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Aboriginal health
Aboriginal Health
Amuzgo children in Guerrero, Mexico, during community research, in 1993.

 

From its earliest years, CIET has worked with indigenous communities, starting with Amuzgo and Mixteco populations in remote villages of Guerrero state, in Mexico. Aboriginal health research has been an essential part of our identity ever since (see audio slide show). Currently, we help communities in Mexico, Colombia and Canada as they take on pressing health and development concerns, such as youth resilience, safe motherhood, and HIV/AIDS, strive to preserve or reclaim their cultural heritage, and struggle to overcome health inequalities resulting from centuries of cultural and environmental marginalization.
 
Our work in this field has some common features:
  • Communities choose their research priorities and own the research process local people frame the issues and decide how to participate.
  • Our research focuses on community strengths – including spirituality, oral traditions, identity, and support networks -- that allow them to protect themselves and their members, overcome inequalities, and continue to develop.
  • In prevention studies, we put the stress on primary prevention, looking upstream for sources of individual and collective resilience. We also focus on environmental health, since many Aboriginal health problems are tied to changes in the environment.
  • We are as keen on collective dimensions of health challenges as we are on individual behavioural change. 
  • We do not conclude our research with lists of recommendations. We try to give scientific support to communities as they seek their own solutions, based on their own priorities.
  • We build community capacities for research and planning through participation.
  • We search for evidence in support of traditional healing practices and the role of medicinal plants in community health.
  • We seek to harmonize traditional knowledge and modern scientific practices, without marginalizing and destroying indigenous cultures. (For more information see Cultural safety)
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    CIET has been working with Aboriginal communities in Canada since 1995, trying to help Aboriginal researchers conduct studies and use the evidence for planning with little external assistance. Our partnerships across Canada have tackled a range of health issues, from tobacco use to prenatal nutrition, youth resilience to HIV and AIDS and youth suicide. Grants from the AK-NEAHR [formerly the Ottawa ACADRE] have funded Aboriginal health researchers all over the country. A colloquium on ethics in Aboriginal research was held in 2003 in partnership with the Alberta ACADRE. A special collection of articles on CIET's work with Aboriginal communities in Canada has been published in the Summer 2008 issue of Pimatisiwin: A Journal of Indigenous and Aboriginal Community Research.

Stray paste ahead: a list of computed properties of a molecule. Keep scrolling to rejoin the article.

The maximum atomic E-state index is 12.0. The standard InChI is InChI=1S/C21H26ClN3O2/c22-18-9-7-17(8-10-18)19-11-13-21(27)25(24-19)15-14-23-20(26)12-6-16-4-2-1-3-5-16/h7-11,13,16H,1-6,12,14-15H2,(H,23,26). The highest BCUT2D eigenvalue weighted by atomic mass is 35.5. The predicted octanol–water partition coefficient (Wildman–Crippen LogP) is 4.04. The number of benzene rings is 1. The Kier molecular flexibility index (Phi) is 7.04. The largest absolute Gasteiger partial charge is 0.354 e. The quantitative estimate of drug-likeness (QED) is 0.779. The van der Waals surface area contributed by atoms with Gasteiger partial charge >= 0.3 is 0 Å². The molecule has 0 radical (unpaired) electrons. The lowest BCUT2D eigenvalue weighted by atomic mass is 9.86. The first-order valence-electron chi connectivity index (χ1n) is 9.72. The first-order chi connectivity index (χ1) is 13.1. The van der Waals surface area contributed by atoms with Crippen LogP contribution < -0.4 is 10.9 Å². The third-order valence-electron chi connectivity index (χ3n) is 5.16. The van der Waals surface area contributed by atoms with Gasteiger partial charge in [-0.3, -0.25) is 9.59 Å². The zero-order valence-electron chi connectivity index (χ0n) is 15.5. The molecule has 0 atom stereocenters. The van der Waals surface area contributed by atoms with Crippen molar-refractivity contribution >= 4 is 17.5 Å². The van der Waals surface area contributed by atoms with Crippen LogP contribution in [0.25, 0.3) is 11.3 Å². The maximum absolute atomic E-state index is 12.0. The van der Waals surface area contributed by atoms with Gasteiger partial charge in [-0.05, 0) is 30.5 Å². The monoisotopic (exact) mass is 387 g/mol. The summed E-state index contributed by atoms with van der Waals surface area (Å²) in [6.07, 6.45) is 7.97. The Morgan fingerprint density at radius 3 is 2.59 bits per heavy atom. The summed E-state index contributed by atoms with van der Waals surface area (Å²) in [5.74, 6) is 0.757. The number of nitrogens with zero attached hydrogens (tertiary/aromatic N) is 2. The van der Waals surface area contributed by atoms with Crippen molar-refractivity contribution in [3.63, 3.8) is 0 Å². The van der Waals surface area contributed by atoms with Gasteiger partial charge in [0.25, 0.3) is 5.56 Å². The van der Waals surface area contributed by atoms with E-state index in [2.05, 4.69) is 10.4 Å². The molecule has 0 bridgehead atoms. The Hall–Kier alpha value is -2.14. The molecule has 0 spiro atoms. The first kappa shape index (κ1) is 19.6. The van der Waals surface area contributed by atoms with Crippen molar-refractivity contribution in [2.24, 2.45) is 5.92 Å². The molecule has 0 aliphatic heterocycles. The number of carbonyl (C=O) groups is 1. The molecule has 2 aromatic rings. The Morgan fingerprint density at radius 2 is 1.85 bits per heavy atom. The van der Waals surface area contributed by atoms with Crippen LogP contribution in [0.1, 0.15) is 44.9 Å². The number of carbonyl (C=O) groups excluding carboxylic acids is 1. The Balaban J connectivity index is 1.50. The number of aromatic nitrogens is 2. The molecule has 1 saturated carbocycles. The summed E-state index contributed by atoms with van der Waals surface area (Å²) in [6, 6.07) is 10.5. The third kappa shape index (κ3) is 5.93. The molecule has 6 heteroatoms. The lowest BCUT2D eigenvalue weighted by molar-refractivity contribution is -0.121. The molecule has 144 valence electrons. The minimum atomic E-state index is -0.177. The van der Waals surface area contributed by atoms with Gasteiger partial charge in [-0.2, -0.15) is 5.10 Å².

CIET has been providing  support to the work of two groups dedicated to the preservation of traditional health knowledge in Colombia: one entiled Gestores de Salud or indigenous community health agents and the other called Dusakawi EPSI.

    A 2013 article investigates the association between self-reported dysmenorrhoea and patterns of female initiation rites at menarche among Amazonian indigenous peoples of Vaupés, Colombia. The full text of the article is available from BMJopen: Initiation rites at menarche and self-reported dysmenorrhoea among indigenous women of the Colombian Amazon: a cross-sectional study.

      

    Mexico

     

    Much of CIET’s work in Mexico has included aboriginal groups. Projects on safe motherhood, newborn survival and microregional planning provide concrete examples of how we interact with indigenous Mexican populations, as they develop research and planning capacities.
     
     

     

    Mexico 1993

    Mexico 2006

     

    CIET has been working with Aboriginal communities in Mexico since 1986. Neighbours of Guadalupe Victoria, in Guerrero state, left, discuss research findings in 1993. Ascencio Villegas, director of CIETmexico, and Celestino Gómez Vázquez, a community health promoter, right, working in the same village in 2006.